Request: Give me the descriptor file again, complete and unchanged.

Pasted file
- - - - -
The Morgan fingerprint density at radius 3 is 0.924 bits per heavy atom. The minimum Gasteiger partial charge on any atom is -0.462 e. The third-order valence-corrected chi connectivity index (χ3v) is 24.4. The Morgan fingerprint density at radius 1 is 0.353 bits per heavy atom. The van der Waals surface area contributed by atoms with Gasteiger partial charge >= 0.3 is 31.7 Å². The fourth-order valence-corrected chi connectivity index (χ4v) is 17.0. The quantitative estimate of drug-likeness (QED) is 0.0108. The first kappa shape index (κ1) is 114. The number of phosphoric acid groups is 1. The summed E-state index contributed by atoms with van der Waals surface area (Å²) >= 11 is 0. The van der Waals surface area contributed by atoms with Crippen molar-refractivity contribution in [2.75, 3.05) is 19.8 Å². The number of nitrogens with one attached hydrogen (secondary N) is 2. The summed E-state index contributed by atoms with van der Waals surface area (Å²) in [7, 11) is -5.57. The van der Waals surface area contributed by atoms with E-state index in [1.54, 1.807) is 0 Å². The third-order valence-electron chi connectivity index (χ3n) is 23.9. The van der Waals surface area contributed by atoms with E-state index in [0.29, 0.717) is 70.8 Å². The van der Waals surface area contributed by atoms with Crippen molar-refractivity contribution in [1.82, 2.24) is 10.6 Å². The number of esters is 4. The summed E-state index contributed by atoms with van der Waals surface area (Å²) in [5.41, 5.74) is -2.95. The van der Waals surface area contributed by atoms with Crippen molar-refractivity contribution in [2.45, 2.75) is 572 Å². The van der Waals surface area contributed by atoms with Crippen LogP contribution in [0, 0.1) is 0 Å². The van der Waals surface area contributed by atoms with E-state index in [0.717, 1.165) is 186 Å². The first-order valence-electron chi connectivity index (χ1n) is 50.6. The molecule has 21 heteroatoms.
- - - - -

The Morgan fingerprint density at radius 3 is 0.924 bits per heavy atom. The minimum Gasteiger partial charge on any atom is -0.462 e. The third-order valence-corrected chi connectivity index (χ3v) is 24.4. The Morgan fingerprint density at radius 1 is 0.353 bits per heavy atom. The van der Waals surface area contributed by atoms with Gasteiger partial charge >= 0.3 is 31.7 Å². The fourth-order valence-corrected chi connectivity index (χ4v) is 17.0. The quantitative estimate of drug-likeness (QED) is 0.0108. The first kappa shape index (κ1) is 114. The number of phosphoric acid groups is 1. The summed E-state index contributed by atoms with van der Waals surface area (Å²) >= 11 is 0. The van der Waals surface area contributed by atoms with Crippen molar-refractivity contribution in [2.75, 3.05) is 19.8 Å². The number of nitrogens with one attached hydrogen (secondary N) is 2. The summed E-state index contributed by atoms with van der Waals surface area (Å²) in [7, 11) is -5.57. The van der Waals surface area contributed by atoms with E-state index in [1.54, 1.807) is 0 Å². The third-order valence-electron chi connectivity index (χ3n) is 23.9. The van der Waals surface area contributed by atoms with E-state index in [0.29, 0.717) is 70.8 Å². The van der Waals surface area contributed by atoms with Crippen molar-refractivity contribution in [1.82, 2.24) is 10.6 Å². The number of esters is 4. The summed E-state index contributed by atoms with van der Waals surface area (Å²) in [5.41, 5.74) is -2.95. The van der Waals surface area contributed by atoms with Crippen molar-refractivity contribution in [2.45, 2.75) is 572 Å². The van der Waals surface area contributed by atoms with Crippen LogP contribution in [0, 0.1) is 0 Å². The van der Waals surface area contributed by atoms with E-state index in [0.717, 1.165) is 186 Å². The first-order valence-electron chi connectivity index (χ1n) is 50.6. The molecule has 21 heteroatoms.